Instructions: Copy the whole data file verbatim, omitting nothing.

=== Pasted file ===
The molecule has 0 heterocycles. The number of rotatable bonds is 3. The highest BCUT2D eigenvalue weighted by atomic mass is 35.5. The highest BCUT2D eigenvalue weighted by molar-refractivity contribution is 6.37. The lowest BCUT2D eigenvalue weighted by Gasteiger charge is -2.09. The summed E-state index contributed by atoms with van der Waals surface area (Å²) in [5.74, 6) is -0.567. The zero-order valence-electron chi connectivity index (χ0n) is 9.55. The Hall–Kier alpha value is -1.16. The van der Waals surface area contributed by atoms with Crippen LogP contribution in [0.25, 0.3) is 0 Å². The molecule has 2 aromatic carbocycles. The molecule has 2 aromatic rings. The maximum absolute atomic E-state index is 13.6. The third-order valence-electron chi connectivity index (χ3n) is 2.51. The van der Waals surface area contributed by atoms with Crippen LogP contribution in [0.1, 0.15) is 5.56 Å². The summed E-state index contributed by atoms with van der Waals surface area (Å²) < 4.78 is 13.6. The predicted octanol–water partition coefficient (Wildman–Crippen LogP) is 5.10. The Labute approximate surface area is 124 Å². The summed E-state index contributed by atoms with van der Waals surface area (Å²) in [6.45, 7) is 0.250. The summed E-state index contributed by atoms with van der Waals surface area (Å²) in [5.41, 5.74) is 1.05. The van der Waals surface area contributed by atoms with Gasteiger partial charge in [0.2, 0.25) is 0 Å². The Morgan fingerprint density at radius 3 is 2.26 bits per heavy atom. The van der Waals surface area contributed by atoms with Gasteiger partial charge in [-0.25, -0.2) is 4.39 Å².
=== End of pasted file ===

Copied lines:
The molecule has 0 heterocycles. The number of rotatable bonds is 3. The highest BCUT2D eigenvalue weighted by atomic mass is 35.5. The highest BCUT2D eigenvalue weighted by molar-refractivity contribution is 6.37. The lowest BCUT2D eigenvalue weighted by Gasteiger charge is -2.09. The summed E-state index contributed by atoms with van der Waals surface area (Å²) in [5.74, 6) is -0.567. The zero-order valence-electron chi connectivity index (χ0n) is 9.55. The Hall–Kier alpha value is -1.16. The van der Waals surface area contributed by atoms with Crippen LogP contribution in [0.25, 0.3) is 0 Å². The molecule has 2 aromatic carbocycles. The molecule has 2 aromatic rings. The maximum absolute atomic E-state index is 13.6. The third-order valence-electron chi connectivity index (χ3n) is 2.51. The van der Waals surface area contributed by atoms with Crippen LogP contribution in [0.1, 0.15) is 5.56 Å². The summed E-state index contributed by atoms with van der Waals surface area (Å²) < 4.78 is 13.6. The predicted octanol–water partition coefficient (Wildman–Crippen LogP) is 5.10. The Labute approximate surface area is 124 Å². The summed E-state index contributed by atoms with van der Waals surface area (Å²) in [6.45, 7) is 0.250. The summed E-state index contributed by atoms with van der Waals surface area (Å²) in [5.41, 5.74) is 1.05. The van der Waals surface area contributed by atoms with Gasteiger partial charge in [0.2, 0.25) is 0 Å². The Morgan fingerprint density at radius 3 is 2.26 bits per heavy atom. The van der Waals surface area contributed by atoms with Gasteiger partial charge in [-0.25, -0.2) is 4.39 Å².